University of Illinois Extension

 

Sharon A. Yiesla
Unit Educator, Horticulture
Lake Unit

Past Issues

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It Has Been a Rough Year

This has been a rough year in the garden. May was wet and so cold (with a few late frosts just to be cruel). Then the summer gave us a lot of heat and not very much rain. The weather may make gardeners feel like giving up, but we really shouldn’t. Instead we should look at what we can do now to help our gardens make it to 2003.

Keep Watering: In many parts on northern Illinois, rainfall was in short supply for most of the summer. If you have not been watering your plants regularly, begin doing so now and continue through autumn until the ground freezes. If trees, shrubs and perennials go into winter dry, they are under stress. This stress could make them susceptible to other problems next spring. Watering through autumn will help relieve stress and anything that reduces stress will help keep plants healthy and vigorous.

Fertilize in autumn: Autumn fertilization can help trees and shrubs that have not been growing well. When fertilizer is applied in autumn, it can still be absorbed and used by the root system as long as the temperature is above 40 degrees. This helps to strengthen the tree or shrub and give it a good start for next spring.

There are two important points to keep in mind: 1. Wait until the trees are going dormant (leaves are turning color and falling off) or you risk causing a late flush of growth that could prevent the tree or shrub from preparing for winter. 2. If the plant is in need of water, give it water, not fertilizer. Fertilizer is no substitute for water and fertilizing a dry root system can cause damage.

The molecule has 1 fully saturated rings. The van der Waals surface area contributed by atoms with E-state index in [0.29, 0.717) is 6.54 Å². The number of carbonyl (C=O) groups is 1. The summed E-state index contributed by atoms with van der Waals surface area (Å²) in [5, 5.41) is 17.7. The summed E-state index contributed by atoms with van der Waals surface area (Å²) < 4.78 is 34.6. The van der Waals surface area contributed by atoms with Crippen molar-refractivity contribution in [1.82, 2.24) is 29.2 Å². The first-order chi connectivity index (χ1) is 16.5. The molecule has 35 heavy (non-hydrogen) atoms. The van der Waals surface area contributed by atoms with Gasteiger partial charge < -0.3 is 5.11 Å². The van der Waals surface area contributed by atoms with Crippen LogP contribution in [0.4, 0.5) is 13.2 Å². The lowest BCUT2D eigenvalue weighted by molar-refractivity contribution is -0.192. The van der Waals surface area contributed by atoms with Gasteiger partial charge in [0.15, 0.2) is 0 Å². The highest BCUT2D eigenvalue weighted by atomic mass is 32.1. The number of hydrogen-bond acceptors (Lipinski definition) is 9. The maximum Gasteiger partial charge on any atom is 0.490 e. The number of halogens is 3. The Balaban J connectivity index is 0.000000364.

Garden sanitation: There are always a number of disease problems in our gardens. Cleaning up the garden will help reduce them for next year. For disease to start, three things must be present—a susceptible host, the disease organism, and weather conditions favorable to the growth of the disease. Removing diseased debris helps to reduce the amount of disease organism in the garden.

Pruning out diseased, dead or insect-infested branches will also go a long way to reduce problems. Plant parts that are unthrifty often attract other problems. Autumn is a good time to prune out some of these problems, because it is easy to see the problem branches once the leaves have fallen.

Start working now to make 2003 a better gardening year. Plants that stay in the landscape year after year are affected long-term by the surrounding environment. A little effort now will pay off in the future.

 

Past Issues

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